Clogs are, at their simplest, shoes made partially from or completely out of wood. Although they’re often associated with the Netherlands, other countries also have their own versions of the clog, from Britain to Sweden (träksor), to Japan (get a, a cross between clogs and flip flops).
Clogs have evolved from a practical work shoe to a fashion staple, but how did this happen?
This post will take a look at the rich history of clogs and how they have evolved.
When were they worn?
Traditionally clogs were worn as protection by people working in agriculture, since they were good for walking on muddy ground. They were also favoured by fishermen and labourers, and a person’s profession dictated the shape of clog they would wear. Fishermen, for example, wore clogs with pointed toes to help pull their nets in.
In Britain, clogs first became popular during the Industrial Revolution, when factory workers needed cheap footwear that was easy to produce. In the steel industry, a worker could get through four pairs of clogs every day and many factories employed someone to make replacements (or at the very least re-sole any worn-out shoes).
However, clogs fell out of favour in Britain in the 1930s, when mass-produced shoes and boots became more affordable.
How are clogs made?
The process undertaken to make clogs requires great craftsmanship:
- A tree trunk is sliced with a pull saw
- The slice is split and shaped with a small axe
- The outside of the clog is smoothed with a knife
- Any wood on the inside of each clog is scooped out
- The clogs are left to dry for approximately three weeks
The Last Clog Maker in England talks through this process step-by-step.
Historically, it would take around 3-4 hours to make one pair of clogs. Once they had worn out they would be used to fuel the fireplace.
What are clogs made from?
In the past, clogs were made by hand, with every town in the Netherlands having their own clog maker. Materials used were based primarily on how available it was to use and whether it suited the purpose.
Wood became the ideal material for clog-making: it lasts for a long time, doesn’t hold moisture, and insulates feet from the ground. However, clogs could not (and cannot) be made from any old wood — it must be easy to work with, resist splitting, and avoid leaving any splinters in the skin.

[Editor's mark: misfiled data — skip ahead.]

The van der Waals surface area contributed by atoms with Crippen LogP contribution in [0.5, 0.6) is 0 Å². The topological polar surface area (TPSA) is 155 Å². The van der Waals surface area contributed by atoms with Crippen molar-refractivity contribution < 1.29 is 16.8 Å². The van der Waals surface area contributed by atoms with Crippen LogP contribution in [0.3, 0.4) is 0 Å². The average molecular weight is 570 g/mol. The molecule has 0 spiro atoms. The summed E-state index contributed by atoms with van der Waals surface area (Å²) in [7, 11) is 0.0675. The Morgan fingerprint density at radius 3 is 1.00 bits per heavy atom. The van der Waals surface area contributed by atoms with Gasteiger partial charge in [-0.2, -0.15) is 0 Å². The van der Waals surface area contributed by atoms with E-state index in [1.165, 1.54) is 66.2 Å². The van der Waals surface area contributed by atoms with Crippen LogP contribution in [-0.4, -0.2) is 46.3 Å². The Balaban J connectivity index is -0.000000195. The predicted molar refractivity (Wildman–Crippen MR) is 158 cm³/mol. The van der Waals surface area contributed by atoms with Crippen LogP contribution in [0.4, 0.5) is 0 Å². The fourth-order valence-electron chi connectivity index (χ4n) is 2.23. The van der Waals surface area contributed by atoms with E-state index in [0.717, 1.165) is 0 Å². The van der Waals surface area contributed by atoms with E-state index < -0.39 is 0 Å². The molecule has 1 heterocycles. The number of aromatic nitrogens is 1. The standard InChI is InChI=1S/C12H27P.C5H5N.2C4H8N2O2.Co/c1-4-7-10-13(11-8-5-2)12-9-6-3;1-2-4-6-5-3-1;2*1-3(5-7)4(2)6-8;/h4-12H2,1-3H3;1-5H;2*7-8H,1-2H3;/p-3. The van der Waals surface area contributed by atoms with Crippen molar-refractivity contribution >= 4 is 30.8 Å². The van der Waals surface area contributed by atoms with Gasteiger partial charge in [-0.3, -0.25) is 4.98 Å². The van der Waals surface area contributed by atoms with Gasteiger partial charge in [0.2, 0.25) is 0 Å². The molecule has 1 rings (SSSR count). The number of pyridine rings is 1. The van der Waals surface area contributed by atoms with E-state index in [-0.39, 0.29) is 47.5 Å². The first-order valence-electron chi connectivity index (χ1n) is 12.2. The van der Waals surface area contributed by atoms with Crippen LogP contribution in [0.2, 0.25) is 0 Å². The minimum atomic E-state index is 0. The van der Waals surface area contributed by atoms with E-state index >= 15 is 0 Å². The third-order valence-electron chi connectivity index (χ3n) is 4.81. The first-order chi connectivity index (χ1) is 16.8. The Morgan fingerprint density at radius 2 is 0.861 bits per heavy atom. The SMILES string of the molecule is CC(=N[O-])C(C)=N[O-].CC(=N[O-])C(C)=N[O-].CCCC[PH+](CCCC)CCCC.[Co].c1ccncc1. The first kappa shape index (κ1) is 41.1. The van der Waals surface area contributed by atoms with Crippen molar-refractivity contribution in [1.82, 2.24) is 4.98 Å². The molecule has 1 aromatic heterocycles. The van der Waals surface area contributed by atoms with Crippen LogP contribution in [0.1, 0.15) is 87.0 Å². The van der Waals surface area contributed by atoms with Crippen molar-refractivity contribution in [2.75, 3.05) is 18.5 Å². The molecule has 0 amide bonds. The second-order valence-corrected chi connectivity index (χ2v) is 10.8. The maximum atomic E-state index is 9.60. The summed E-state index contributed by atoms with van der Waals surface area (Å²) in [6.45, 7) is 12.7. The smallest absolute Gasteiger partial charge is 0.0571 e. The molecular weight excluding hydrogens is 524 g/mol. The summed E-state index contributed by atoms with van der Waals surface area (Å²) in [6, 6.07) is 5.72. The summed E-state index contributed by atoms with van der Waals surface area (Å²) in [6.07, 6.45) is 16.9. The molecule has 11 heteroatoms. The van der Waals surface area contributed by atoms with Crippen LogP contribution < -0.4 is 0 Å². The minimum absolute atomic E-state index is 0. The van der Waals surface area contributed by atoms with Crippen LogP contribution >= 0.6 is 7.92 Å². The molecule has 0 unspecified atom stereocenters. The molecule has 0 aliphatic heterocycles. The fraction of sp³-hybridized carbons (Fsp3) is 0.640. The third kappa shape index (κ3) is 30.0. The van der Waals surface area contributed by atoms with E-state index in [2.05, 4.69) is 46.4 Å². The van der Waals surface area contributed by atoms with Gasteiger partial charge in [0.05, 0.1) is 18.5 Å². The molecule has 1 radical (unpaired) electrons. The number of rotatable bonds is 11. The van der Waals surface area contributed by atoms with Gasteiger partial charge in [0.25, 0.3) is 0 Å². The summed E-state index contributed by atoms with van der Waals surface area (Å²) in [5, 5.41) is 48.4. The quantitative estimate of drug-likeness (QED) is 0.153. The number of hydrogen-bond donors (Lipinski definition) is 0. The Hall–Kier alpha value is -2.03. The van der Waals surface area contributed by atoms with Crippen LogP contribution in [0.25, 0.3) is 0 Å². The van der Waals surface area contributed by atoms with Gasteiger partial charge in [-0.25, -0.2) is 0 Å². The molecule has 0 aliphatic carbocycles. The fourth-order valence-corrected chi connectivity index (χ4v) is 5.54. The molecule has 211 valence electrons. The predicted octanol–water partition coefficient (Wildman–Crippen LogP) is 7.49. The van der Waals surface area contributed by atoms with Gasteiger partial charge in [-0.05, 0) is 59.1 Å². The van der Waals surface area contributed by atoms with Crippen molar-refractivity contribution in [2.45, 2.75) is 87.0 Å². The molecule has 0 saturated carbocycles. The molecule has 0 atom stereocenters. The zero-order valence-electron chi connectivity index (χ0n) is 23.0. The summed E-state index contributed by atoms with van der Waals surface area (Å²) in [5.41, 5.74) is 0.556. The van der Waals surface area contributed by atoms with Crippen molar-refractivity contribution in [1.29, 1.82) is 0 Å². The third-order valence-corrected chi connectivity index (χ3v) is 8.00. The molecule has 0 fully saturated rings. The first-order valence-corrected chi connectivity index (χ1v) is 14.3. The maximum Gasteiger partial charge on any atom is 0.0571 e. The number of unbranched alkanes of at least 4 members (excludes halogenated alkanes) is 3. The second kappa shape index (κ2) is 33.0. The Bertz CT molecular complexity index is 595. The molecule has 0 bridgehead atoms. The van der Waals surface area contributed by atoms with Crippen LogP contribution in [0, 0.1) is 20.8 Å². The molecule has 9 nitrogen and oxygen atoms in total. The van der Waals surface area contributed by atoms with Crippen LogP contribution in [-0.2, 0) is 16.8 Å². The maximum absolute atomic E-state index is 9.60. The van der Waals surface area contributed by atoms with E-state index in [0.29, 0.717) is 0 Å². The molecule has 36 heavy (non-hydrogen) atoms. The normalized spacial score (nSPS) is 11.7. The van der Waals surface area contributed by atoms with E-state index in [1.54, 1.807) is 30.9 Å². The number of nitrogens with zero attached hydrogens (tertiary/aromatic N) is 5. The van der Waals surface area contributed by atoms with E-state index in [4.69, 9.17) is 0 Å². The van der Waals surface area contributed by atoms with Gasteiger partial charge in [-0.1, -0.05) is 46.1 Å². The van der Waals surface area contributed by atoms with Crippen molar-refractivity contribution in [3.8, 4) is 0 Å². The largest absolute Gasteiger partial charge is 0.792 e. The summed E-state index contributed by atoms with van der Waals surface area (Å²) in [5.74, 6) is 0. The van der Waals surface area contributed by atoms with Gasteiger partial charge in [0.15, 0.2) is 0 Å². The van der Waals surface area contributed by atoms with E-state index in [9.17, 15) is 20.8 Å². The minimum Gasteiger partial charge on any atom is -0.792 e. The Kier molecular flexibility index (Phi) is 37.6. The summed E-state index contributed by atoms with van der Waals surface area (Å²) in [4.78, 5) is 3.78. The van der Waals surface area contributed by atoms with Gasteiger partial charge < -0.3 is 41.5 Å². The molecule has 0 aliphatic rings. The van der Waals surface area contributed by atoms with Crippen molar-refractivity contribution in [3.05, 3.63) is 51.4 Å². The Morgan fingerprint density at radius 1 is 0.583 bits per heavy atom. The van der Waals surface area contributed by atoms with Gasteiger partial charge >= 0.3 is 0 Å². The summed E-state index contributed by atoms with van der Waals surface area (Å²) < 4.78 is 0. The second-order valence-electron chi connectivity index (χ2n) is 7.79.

It also needs to be wet when cut due to the curved edge style of the clog. Popular types of wood used for clog making include alder, poplar, and willow.
Nowadays, clogs are made by machine instead. They’re still worn in rural parts of the Netherlands and the EU has certified Dutch clogs (klompen) as safety shoes as they can withstand heavy or sharp objects and acid spills.
Clogs in Fashion
As mentioned above, clogs were once mostly considered to be a practical work shoe, but this is no longer the case; they are now championed for being versatile and stylish.
Vogue magazine, impressed by the practicality offered by the clog, described it as “easiest switch-up for just a hint of bohemia in your everyday look.” What’s more, they pointed to a photograph of the ever-fashionable supermodel Kate Moss styling clogs.
Nowadays clogs are more likely to be made in the British or Swedish style, with a wooden sole and an upper made of material like leather or suede (as opposed to the all-wooden Dutch version). Some designs are simple, others — particularly those made for women — are adorned with straps, studs, and buckles. The height of the heel varies, though it’s always solid.
From its agricultural, rustic origins, the clog has transformed itself into an icon of contemporary bohemian style. Perhaps most appropriately, however, is that it remains a staple of many industries; its ease and versatility, as well as the protection it offers, makes it valuable for an array of professions.
It’s essential for professional clogs to be super-comfortable and very durable; the industries in which they are worn tend to be ones that require their wearers to be stood for great lengths of time. The main industries in which they are found are catering, medical and leisure, though it’s not uncommon to find them elsewhere.
Clogs are a staple especially within the kitchen and in health care. Their breathability makes them ideal for chefs in the heat of the kitchen. What’s more, their waterproofing stops them from hindering workers through spillages. Finally, toughened rubber protects against falling utensils.
Similarly, health care professionals from doctors to nurses turn to clogs in order to avoid slips when at work, whilst remaining comfortable throughout long shifts. The kind of clogs nurses wear need to be anti-static and waterproof, which maintaining support throughout the day.
It’s easy to find yourself stuck in a shoe rut, but looking to the past can offer ideas and inspiration. Clogs are comfortable, practical and, above all, stylish — why not try a pair yourself?